Positional Variation in Pedal Ungulas of North American Ornithomimids (Dinosauria, Theropoda): A Response to Brownstein (2017)

Bradley McFeeters, Michael J. Ryan, Thomas M. Cullen

Abstract


Positional variation is documented in ornithomimid pedal unguals from the Dinosaur Park and Horseshoe Canyon Formations of Alberta, Canada, and characters for identifying the position of isolated ornithomimid pedal unguals are discussed. Ungual morphology has been used recently to argue for the coexistence of two distinct ornithomimosaurs, a basal taxon and distinctly more derived taxon, in the Early Cretaceous Arundel Clay of Maryland, USA. However, these conclusions are based on misconceptions of the morphology and positional variability of ornithomimosaur unguals. Some characters previously cited as diagnostic of ornithomimosaur unguals are not actually observed in this clade, or are more homoplastically distributed among theropods. Other characters proposed to distinguish between the two pedal ungual morphs in the Arundel Clay material are shown in the Albertan ornithomimid material to consistently distinguish the different ungual positions within the pes of one individual. Claims of multiple distinct ornithomimosaur taxa in the Arundel Clay are premature, as the two pedal ungual morphotypes more likely represent positional variation in a single taxon.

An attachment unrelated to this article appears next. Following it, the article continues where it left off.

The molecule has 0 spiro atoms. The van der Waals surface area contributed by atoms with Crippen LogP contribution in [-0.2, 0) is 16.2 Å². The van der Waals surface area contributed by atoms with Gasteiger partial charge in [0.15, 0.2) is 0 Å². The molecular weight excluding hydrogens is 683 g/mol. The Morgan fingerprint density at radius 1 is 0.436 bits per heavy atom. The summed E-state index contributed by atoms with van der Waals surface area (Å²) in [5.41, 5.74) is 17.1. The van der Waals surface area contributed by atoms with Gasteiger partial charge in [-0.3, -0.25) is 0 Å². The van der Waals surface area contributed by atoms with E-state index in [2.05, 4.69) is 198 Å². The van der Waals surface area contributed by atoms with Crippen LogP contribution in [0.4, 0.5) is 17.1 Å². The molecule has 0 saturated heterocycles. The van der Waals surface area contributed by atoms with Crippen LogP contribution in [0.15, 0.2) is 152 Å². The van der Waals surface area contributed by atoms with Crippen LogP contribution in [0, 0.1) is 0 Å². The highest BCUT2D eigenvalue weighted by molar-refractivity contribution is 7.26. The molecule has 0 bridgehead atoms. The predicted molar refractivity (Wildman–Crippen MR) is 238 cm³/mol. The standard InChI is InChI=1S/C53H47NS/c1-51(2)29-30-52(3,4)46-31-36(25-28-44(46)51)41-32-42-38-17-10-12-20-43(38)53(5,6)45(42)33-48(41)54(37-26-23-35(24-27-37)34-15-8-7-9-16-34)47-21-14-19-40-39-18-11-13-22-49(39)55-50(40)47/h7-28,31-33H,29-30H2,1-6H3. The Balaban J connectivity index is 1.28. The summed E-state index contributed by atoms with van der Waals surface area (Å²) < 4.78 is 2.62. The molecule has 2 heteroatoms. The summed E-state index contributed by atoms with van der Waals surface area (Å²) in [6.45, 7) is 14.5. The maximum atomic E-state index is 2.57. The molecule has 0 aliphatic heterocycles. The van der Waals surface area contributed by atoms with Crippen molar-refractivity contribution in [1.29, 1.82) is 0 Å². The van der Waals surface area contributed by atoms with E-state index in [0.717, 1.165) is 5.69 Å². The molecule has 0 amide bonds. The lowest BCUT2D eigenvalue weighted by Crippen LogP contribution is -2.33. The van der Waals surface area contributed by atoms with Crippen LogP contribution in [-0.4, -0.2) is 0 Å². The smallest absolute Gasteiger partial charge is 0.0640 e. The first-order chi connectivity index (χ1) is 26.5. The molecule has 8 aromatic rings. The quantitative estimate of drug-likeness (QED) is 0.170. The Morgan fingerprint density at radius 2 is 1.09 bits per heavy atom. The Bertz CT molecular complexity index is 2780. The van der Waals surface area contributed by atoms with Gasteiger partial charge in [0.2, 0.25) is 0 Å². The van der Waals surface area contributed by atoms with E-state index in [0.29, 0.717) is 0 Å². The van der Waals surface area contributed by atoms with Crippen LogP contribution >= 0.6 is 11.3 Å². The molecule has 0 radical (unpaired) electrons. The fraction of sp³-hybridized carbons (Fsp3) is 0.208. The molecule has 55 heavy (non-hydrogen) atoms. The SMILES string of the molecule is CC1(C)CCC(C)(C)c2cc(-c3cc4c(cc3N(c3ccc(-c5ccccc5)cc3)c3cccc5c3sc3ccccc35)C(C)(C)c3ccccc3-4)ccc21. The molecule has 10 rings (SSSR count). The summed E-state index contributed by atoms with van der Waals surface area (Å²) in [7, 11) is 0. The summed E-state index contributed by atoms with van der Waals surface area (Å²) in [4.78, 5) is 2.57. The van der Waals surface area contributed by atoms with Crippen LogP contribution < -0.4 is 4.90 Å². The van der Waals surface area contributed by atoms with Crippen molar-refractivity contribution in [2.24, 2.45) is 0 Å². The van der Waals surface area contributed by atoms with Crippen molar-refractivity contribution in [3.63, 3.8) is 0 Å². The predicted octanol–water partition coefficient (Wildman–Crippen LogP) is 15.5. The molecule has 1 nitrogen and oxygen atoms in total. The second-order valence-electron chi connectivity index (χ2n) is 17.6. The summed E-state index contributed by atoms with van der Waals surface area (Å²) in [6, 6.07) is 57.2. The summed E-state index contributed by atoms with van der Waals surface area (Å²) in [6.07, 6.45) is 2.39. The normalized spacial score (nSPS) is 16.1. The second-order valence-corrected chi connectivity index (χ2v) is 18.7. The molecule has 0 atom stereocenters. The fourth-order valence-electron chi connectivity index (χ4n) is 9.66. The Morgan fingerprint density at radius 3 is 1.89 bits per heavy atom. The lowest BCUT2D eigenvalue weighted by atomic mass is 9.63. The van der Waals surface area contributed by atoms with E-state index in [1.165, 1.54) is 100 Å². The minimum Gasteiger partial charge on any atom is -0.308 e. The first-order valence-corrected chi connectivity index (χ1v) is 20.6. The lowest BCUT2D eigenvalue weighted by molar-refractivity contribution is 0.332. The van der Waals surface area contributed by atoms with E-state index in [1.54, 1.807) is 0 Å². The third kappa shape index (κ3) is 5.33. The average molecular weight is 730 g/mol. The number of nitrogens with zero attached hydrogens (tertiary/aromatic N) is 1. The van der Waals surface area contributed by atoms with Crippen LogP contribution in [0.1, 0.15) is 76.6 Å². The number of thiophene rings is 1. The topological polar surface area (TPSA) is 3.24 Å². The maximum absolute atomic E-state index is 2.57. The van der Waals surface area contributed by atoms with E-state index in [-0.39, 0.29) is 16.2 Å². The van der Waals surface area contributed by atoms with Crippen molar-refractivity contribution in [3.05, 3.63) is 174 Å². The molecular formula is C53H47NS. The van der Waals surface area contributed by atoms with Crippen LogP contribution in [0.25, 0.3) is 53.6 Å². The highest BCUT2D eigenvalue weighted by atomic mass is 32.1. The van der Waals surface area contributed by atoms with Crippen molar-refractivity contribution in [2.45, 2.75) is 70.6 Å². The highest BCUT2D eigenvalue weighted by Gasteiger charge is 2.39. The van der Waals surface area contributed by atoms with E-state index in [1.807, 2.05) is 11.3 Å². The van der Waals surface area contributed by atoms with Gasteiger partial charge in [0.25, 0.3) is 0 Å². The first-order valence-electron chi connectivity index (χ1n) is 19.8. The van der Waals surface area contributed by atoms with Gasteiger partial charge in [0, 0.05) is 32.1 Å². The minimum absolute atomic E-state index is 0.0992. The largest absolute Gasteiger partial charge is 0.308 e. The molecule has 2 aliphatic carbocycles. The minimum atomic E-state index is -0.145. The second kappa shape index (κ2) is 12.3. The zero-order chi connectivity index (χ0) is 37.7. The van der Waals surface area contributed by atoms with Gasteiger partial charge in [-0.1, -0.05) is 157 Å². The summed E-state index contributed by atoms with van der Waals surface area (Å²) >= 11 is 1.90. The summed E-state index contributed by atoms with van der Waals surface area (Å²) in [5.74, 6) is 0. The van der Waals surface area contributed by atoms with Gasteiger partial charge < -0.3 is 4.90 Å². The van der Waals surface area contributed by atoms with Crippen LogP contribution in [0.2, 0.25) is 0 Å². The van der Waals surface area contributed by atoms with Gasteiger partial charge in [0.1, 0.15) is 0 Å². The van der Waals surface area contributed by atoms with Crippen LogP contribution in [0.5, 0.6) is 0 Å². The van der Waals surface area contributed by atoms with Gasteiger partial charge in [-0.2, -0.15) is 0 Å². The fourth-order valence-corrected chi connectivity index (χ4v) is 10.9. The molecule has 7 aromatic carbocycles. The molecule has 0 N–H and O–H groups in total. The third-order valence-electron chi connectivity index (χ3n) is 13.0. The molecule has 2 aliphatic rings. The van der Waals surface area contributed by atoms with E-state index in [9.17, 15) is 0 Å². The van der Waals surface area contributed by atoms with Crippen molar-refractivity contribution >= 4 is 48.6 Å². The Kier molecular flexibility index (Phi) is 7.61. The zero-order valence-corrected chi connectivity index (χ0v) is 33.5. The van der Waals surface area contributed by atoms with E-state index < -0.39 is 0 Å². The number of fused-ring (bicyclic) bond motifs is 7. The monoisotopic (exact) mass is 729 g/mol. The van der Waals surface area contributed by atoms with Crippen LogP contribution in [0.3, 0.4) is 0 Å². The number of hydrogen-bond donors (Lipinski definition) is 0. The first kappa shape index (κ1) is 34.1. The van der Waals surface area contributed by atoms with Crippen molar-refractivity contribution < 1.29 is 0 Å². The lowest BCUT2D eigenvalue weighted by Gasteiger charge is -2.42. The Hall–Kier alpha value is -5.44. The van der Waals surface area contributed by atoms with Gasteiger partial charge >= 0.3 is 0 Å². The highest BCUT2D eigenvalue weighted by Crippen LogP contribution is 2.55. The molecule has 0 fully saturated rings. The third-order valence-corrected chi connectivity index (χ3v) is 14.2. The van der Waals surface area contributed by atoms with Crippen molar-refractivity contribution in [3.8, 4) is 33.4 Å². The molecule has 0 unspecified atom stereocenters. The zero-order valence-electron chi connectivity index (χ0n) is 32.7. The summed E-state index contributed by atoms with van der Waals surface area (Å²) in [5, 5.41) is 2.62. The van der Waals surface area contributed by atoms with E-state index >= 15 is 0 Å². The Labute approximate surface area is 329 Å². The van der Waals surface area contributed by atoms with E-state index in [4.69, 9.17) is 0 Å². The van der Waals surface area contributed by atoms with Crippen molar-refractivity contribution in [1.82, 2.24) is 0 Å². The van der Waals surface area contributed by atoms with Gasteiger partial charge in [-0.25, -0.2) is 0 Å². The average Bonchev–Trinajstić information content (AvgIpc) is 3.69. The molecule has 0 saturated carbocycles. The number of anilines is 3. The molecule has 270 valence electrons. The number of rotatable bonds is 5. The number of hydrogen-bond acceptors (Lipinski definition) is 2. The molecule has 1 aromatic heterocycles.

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References


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DOI: http://dx.doi.org/10.18435/vamp29283

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